(a) a comparator having an output terminal and first and second input terminals; (b) a switch-mode power train coupled to said output terminal and operable to receive an unregulated input voltage and to provide a regulated output voltage; (c) a feedback network coupled to receive the regulated output voltage of said switch-mode power train and to provide a voltage to the first input of said comparator; (d) a ramp circuit comprising: (i) a first input node, a first midpoint node, a first reference voltage node and a first capacitor divider circuit comprising a first capacitor connected from said first input node to said first midpoint node and a second capacitor connected from said first midpoint node to said first reference voltage node; and (ii) a second input node, a second midpoint node and a second capacitor divider comprising a third capacitor connected from said second input node to said second midpoint node and a fourth capacitor connected from said second midpoint node to said first reference node, (iii) a first switch selectively coupling one of said first midpoint node or said second midpoint node to said second input of said comparator; and (iv) a feedback circuit from said switch-mode power train to said first midpoint node including a fifth capacitor and to said second midpoint node including a sixth capacitor. 5. The controller of claim 4 wherein said feedback circuit provides a voltage proportional to a time average of said regulated output voltage provided by the switch-mode power train.
6. The controller of claim 4 wherein said feedback circuit provides a voltage proportional to the instantaneous current passing through an element of said switch mode power train.
7. The controller of claim 4 wherein said feedback circuit provides a voltage proportional to a time average of the instantaneous current passing through an element of the switch-mode power train.
8. A method of controlling a switch-mode power converter comprising:
(a) providing a comparator having an output terminal and first and second input terminals; (b) providing a switch-mode power train coupled to said output terminal and operable to receive an unregulated input voltage and to provide a regulated output voltage; (c) coupling a feedback network to receive the regulated output voltage of said switch-mode power train and to provide a voltage to the first input of said comparator; (d) providing a ramp circuit comprising: (i) a first input node, a first midpoint node, a first reference voltage node and a first capacitor divider circuit comprising a first capacitor connected from said first input node to said first midpoint node and a second capacitor connected from said first midpoint node to said first reference voltage node; and (ii) a second input node a second midpoint node and a second capacitor divider comprising a third capacitor connected from said second input node to said second midpoint node and a fourth capacitor connected from said second midpoint node to said first reference voltage node; (e) providing a first switch selectively coupling one of said first midpoint node or said second midpoint node to said second input of said comparator; and (f) providing a feedback circuit from said switch-mode power train to said first midpoint node including a fifth capacitor and to said second midpoint node including a sixth capacitor. 9. The method of claim 8 wherein said feedback circuit provides a voltage proportional to the instantaneous current passing through an element of said switch mode power train.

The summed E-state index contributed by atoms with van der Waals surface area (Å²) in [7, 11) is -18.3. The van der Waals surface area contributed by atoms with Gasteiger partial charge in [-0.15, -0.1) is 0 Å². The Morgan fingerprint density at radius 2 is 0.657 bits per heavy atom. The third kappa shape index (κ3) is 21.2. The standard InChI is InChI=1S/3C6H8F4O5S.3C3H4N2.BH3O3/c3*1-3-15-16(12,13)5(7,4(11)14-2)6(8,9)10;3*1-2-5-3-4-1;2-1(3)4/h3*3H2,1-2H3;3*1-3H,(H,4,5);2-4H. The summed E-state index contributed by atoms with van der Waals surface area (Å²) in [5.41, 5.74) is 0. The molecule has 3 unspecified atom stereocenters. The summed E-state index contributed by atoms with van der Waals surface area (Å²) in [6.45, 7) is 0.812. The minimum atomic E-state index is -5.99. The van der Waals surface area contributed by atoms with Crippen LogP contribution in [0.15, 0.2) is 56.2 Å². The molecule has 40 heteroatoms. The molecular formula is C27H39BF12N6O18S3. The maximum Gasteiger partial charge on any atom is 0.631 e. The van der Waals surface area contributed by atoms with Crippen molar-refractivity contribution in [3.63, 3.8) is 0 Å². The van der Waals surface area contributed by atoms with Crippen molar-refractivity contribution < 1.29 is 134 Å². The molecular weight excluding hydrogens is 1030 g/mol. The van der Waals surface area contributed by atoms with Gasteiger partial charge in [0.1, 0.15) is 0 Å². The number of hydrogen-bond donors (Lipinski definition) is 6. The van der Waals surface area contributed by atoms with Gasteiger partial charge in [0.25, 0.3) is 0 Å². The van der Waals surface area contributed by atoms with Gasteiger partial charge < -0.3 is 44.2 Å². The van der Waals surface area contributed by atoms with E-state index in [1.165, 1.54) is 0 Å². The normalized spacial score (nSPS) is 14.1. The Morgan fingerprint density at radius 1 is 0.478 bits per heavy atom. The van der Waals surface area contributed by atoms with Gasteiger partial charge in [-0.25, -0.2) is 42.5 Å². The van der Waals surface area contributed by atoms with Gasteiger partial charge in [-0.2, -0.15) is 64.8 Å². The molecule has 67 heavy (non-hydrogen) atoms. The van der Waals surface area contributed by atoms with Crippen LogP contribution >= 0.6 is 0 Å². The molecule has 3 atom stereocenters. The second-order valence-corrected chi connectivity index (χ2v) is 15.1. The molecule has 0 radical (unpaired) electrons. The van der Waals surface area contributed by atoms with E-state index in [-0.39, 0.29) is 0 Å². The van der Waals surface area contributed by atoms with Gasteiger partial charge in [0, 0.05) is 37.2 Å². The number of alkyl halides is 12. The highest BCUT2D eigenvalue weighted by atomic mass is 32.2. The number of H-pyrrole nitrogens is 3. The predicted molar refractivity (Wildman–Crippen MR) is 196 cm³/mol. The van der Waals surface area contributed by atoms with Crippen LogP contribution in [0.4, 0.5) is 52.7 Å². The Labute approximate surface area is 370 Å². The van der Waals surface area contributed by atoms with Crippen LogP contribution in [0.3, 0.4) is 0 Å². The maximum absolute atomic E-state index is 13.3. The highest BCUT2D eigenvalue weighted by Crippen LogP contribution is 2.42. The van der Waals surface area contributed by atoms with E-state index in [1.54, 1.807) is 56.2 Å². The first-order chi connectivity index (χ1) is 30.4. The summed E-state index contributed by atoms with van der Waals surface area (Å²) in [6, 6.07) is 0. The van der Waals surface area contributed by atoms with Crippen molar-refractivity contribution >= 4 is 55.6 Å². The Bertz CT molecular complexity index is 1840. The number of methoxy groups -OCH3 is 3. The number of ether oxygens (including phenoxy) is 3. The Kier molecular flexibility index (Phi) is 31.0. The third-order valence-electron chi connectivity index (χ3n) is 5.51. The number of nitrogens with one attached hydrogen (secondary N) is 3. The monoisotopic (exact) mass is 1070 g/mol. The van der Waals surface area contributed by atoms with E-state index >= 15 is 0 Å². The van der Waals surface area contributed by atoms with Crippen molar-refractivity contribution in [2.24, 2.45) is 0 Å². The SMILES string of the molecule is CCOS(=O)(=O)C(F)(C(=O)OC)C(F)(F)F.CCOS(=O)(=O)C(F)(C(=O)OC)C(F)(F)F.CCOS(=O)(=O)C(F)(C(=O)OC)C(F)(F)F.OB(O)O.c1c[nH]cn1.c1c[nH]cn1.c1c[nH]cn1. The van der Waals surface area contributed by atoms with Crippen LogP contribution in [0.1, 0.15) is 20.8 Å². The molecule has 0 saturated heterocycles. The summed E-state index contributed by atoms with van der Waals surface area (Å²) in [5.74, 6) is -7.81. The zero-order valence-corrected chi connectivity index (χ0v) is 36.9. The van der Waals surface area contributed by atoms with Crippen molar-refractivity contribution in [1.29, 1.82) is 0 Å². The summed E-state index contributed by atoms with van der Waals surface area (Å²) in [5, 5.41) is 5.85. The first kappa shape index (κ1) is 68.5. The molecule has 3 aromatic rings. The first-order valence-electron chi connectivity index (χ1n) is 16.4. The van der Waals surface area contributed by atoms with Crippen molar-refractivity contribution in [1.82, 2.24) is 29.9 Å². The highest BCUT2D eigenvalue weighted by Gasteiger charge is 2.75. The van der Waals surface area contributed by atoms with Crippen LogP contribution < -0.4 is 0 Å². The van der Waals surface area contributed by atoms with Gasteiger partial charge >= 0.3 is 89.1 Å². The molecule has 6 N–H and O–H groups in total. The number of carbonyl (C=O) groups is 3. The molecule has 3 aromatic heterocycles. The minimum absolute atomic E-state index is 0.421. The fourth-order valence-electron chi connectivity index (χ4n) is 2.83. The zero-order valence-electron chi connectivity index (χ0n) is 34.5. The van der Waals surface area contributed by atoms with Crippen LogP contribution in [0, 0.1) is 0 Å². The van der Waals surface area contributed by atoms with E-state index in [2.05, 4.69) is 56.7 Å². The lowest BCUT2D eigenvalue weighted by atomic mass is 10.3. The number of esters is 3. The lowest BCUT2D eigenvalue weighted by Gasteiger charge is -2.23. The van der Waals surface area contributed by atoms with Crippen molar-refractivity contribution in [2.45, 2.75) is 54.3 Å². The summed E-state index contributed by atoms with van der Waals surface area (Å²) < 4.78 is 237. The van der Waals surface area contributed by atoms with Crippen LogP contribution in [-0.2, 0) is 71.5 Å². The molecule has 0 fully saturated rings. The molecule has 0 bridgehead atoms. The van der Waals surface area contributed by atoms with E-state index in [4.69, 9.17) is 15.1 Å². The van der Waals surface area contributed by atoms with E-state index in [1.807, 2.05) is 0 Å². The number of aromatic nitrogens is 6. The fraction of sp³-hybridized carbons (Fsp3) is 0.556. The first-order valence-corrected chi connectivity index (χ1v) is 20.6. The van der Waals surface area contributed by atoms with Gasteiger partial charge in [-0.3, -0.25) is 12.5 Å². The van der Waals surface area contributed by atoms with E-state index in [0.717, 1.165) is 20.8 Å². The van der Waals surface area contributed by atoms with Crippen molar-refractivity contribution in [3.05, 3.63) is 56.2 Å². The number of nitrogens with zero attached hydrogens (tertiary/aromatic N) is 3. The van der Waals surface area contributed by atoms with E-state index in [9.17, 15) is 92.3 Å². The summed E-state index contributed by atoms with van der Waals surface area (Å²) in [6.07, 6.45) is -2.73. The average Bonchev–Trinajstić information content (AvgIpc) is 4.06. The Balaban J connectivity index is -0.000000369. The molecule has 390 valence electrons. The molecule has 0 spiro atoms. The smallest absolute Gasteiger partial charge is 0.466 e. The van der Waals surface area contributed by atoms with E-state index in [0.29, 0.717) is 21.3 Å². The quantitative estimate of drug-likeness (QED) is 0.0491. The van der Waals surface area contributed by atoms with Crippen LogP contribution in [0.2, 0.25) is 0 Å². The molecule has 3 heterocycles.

10. The method of claim 8 wherein said feedback circuit provides a voltage proportional to a time average of the instantaneous current passing through an element of the switch-mode power train.
11. The method of claim 8 wherein said feedback circuit provides a voltage proportional to a time average of said regulated output voltage provided by the switch-mode power train.
12. A method of controlling a switch-mode power converter comprising: